The modern global supply chain revolutionized the shipping industry by standardizing the way freight is packaged and transported around the world. This “containerization” lowered the cost of goods and blurred the boundaries of the regions. Cross-border payments are facing a similar change today.
Payment protocols and messaging around the world are fragmented and restrictive, in part because countries and financial networks adhere to different standards. This leads to closed networks that don’t talk to each other, unstructured data, and opaque payments that require a lot of manual intervention – resulting in a poor payment experience.
The International Standards Organization (ISO) introduced a universal standard, ISO 20022, in 2004 to bring existing payment infrastructures to the modern world and enable global interoperability and an improved customer experience. ISO 20022 is steadily becoming the global standard for worldwide cross-border payment flows. Ripple led the way in this shift and our network, RippleNet, was aligned with ISO 20022 standards from the start.
We are now pleased to announce that Ripple is part of the ISO 20022 Registration Management Group (RMG) standards body and the first member to focus on Distributed Ledger Technology (DLT). This membership enables us to meet the needs of our 300+ customers by setting the future direction of cross-border payment standards for the advancement of the ISO 20022 standard.
This membership allows Ripple to contribute our experience and know-how in applying the ISO 20022 standard to cross-border payments and their use in the DLT data structures in our standardized API. In fact, Ripple and our customers at RippleNet are pioneers in using ISO 20022 for cross-border payments. The introduction of ISO 20022 for domestic ACH and RTGS payments has been widespread over the past 10 years but has had limited use by other cross-border payments.
ISO 20022 is the de facto global data standard for modern payment messages between financial institutions and payment systems. It is estimated that 87% of global financial transactions will be supported by ISO 20022 by 2023. This common language helps banks, financial institutions and systems to implement end-to-end processing across domains and regions – the key element for creating efficient interoperability.
Structured data streamlines the processing of cross-border payments, resulting in fewer false positives and compliance investigations, as well as stricter regulatory controls. When all networks follow the same rules and protocols, payment reach and direct processing (STP) improve significantly.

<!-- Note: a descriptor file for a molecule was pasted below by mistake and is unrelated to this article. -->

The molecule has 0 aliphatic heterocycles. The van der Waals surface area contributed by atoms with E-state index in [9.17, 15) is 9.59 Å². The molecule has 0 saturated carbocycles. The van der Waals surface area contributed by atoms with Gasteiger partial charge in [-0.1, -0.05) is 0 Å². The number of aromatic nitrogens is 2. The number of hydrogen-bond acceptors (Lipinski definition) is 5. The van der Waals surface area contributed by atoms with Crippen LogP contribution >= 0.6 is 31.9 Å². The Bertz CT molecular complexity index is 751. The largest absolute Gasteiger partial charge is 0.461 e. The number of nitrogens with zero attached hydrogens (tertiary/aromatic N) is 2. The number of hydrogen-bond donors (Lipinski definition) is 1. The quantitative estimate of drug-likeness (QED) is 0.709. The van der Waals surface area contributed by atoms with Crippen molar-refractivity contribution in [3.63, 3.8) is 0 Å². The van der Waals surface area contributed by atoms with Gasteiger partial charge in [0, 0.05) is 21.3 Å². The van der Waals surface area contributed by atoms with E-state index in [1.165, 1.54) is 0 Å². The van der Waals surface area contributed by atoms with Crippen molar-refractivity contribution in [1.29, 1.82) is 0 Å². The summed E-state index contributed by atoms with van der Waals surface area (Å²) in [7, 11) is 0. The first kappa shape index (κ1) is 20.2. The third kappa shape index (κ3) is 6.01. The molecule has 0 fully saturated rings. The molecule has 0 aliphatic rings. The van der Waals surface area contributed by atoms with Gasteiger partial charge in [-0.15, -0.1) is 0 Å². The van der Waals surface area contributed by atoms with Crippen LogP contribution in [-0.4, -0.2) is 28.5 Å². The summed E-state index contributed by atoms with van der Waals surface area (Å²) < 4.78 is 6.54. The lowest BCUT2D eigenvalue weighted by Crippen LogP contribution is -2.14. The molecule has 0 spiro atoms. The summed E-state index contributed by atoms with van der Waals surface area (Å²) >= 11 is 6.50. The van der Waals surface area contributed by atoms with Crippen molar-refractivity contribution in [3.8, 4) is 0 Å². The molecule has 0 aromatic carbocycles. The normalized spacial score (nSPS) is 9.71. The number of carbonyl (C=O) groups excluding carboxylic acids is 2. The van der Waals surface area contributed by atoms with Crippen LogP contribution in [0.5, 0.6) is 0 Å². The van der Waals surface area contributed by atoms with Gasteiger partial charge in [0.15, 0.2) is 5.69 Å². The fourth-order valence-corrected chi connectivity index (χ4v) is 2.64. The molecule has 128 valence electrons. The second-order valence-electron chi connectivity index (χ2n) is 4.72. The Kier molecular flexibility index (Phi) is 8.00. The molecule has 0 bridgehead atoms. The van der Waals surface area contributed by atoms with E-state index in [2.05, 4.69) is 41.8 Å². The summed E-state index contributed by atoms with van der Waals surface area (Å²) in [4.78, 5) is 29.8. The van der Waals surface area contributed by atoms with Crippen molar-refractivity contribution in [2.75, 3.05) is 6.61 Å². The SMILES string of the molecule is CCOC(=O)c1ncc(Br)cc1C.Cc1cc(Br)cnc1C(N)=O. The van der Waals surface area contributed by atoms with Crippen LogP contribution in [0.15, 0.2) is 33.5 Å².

Achieving a very high STP level in payments is an essential requirement for the world’s digital economy to mature and deliver the benefits for society and commerce forecast by industry experts, such as: B. Machine-to-machine payments, the Internet of Things and smart supply chains, and greater financial inclusion. This is because all of these models require extremely reliable, high volume instant payments to be effective. ISO 20022 is crucial for this.
This interoperability improves resilience because if part of the system fails, the same standardized data can be used to efficiently redirect the transaction. The payment range is also expanded due to the increased compatibility between payment providers. End customers receive faster and more reliable payments with fewer errors and improved transparency.
Taken together, these open standards promote competition and innovation in the industry.
Stepping into the modern world together
The world is converging on a new global standard and is stepping into the future.
To ensure this shift reaches its full potential, the payments industry needs to work to push the adoption of ISO 20022 further. Ripple is in a unique position to help its customers take full advantage of the ISO 20022 standards and advise on messaging and integration-related issues so customers can simplify deployment and further reduce RippleNet operational overhead.
Bring cross-border payments to the modern world with us. Learn more about ISO 20022 and how Ripple is shaping the new world of payments.